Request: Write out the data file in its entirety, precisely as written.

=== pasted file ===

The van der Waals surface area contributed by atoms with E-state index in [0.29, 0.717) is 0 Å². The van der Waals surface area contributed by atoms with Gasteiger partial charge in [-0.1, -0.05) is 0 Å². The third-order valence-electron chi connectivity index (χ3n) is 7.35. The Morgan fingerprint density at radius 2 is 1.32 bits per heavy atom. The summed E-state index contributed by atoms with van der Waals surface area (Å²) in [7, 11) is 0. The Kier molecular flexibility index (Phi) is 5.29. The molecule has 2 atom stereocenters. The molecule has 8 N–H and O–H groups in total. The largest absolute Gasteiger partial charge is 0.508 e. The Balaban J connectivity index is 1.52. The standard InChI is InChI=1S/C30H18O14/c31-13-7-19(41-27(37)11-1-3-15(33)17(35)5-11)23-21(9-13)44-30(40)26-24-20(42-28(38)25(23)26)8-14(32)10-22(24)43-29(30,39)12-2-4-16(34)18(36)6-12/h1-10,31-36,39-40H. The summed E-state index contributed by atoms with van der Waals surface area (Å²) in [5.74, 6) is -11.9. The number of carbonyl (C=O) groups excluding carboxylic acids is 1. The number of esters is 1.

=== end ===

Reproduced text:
The van der Waals surface area contributed by atoms with E-state index in [0.29, 0.717) is 0 Å². The van der Waals surface area contributed by atoms with Gasteiger partial charge in [-0.1, -0.05) is 0 Å². The third-order valence-electron chi connectivity index (χ3n) is 7.35. The Morgan fingerprint density at radius 2 is 1.32 bits per heavy atom. The summed E-state index contributed by atoms with van der Waals surface area (Å²) in [7, 11) is 0. The Kier molecular flexibility index (Phi) is 5.29. The molecule has 2 atom stereocenters. The molecule has 8 N–H and O–H groups in total. The largest absolute Gasteiger partial charge is 0.508 e. The Balaban J connectivity index is 1.52. The standard InChI is InChI=1S/C30H18O14/c31-13-7-19(41-27(37)11-1-3-15(33)17(35)5-11)23-21(9-13)44-30(40)26-24-20(42-28(38)25(23)26)8-14(32)10-22(24)43-29(30,39)12-2-4-16(34)18(36)6-12/h1-10,31-36,39-40H. The summed E-state index contributed by atoms with van der Waals surface area (Å²) in [5.74, 6) is -11.9. The number of carbonyl (C=O) groups excluding carboxylic acids is 1. The number of esters is 1.